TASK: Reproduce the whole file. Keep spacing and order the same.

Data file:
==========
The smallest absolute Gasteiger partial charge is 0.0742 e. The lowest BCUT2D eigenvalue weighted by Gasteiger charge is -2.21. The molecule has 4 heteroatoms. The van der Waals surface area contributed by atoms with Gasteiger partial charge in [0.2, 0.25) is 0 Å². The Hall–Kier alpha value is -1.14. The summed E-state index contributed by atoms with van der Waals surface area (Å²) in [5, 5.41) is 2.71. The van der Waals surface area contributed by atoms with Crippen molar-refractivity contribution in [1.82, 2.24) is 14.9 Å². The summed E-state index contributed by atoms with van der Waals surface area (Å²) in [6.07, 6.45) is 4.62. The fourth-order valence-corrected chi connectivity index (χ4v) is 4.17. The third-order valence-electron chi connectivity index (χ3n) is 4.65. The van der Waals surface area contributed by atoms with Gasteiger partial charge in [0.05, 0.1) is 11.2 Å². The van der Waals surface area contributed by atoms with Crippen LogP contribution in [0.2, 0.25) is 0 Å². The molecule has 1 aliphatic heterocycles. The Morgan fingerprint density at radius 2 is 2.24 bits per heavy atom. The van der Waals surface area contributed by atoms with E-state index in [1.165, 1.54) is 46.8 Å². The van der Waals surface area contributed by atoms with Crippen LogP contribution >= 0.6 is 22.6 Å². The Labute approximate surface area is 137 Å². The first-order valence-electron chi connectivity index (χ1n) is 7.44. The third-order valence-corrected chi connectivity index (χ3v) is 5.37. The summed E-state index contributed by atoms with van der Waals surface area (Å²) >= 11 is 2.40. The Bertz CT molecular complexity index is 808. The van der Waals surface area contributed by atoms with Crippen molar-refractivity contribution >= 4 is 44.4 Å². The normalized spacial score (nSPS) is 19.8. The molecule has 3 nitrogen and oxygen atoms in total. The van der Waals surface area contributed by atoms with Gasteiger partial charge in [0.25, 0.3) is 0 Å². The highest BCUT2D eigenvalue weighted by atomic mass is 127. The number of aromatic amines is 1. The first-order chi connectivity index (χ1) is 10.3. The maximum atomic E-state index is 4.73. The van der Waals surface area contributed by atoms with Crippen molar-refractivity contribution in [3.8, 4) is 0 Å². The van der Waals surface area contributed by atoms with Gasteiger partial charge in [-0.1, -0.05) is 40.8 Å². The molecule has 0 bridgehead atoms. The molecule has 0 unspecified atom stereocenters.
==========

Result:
The smallest absolute Gasteiger partial charge is 0.0742 e. The lowest BCUT2D eigenvalue weighted by Gasteiger charge is -2.21. The molecule has 4 heteroatoms. The van der Waals surface area contributed by atoms with Gasteiger partial charge in [0.2, 0.25) is 0 Å². The Hall–Kier alpha value is -1.14. The summed E-state index contributed by atoms with van der Waals surface area (Å²) in [5, 5.41) is 2.71. The van der Waals surface area contributed by atoms with Crippen molar-refractivity contribution in [1.82, 2.24) is 14.9 Å². The summed E-state index contributed by atoms with van der Waals surface area (Å²) in [6.07, 6.45) is 4.62. The fourth-order valence-corrected chi connectivity index (χ4v) is 4.17. The third-order valence-electron chi connectivity index (χ3n) is 4.65. The van der Waals surface area contributed by atoms with Gasteiger partial charge in [0.05, 0.1) is 11.2 Å². The van der Waals surface area contributed by atoms with Crippen LogP contribution in [0.2, 0.25) is 0 Å². The molecule has 1 aliphatic heterocycles. The Morgan fingerprint density at radius 2 is 2.24 bits per heavy atom. The van der Waals surface area contributed by atoms with E-state index in [1.165, 1.54) is 46.8 Å². The van der Waals surface area contributed by atoms with Crippen LogP contribution >= 0.6 is 22.6 Å². The Labute approximate surface area is 137 Å². The first-order valence-electron chi connectivity index (χ1n) is 7.44. The third-order valence-corrected chi connectivity index (χ3v) is 5.37. The summed E-state index contributed by atoms with van der Waals surface area (Å²) >= 11 is 2.40. The Bertz CT molecular complexity index is 808. The van der Waals surface area contributed by atoms with Crippen molar-refractivity contribution >= 4 is 44.4 Å². The normalized spacial score (nSPS) is 19.8. The molecule has 3 nitrogen and oxygen atoms in total. The van der Waals surface area contributed by atoms with Gasteiger partial charge in [0.25, 0.3) is 0 Å². The highest BCUT2D eigenvalue weighted by atomic mass is 127. The number of aromatic amines is 1. The first-order chi connectivity index (χ1) is 10.3. The maximum atomic E-state index is 4.73. The van der Waals surface area contributed by atoms with Crippen molar-refractivity contribution in [3.8, 4) is 0 Å². The van der Waals surface area contributed by atoms with Gasteiger partial charge in [-0.1, -0.05) is 40.8 Å². The molecule has 0 bridgehead atoms. The molecule has 0 unspecified atom stereocenters.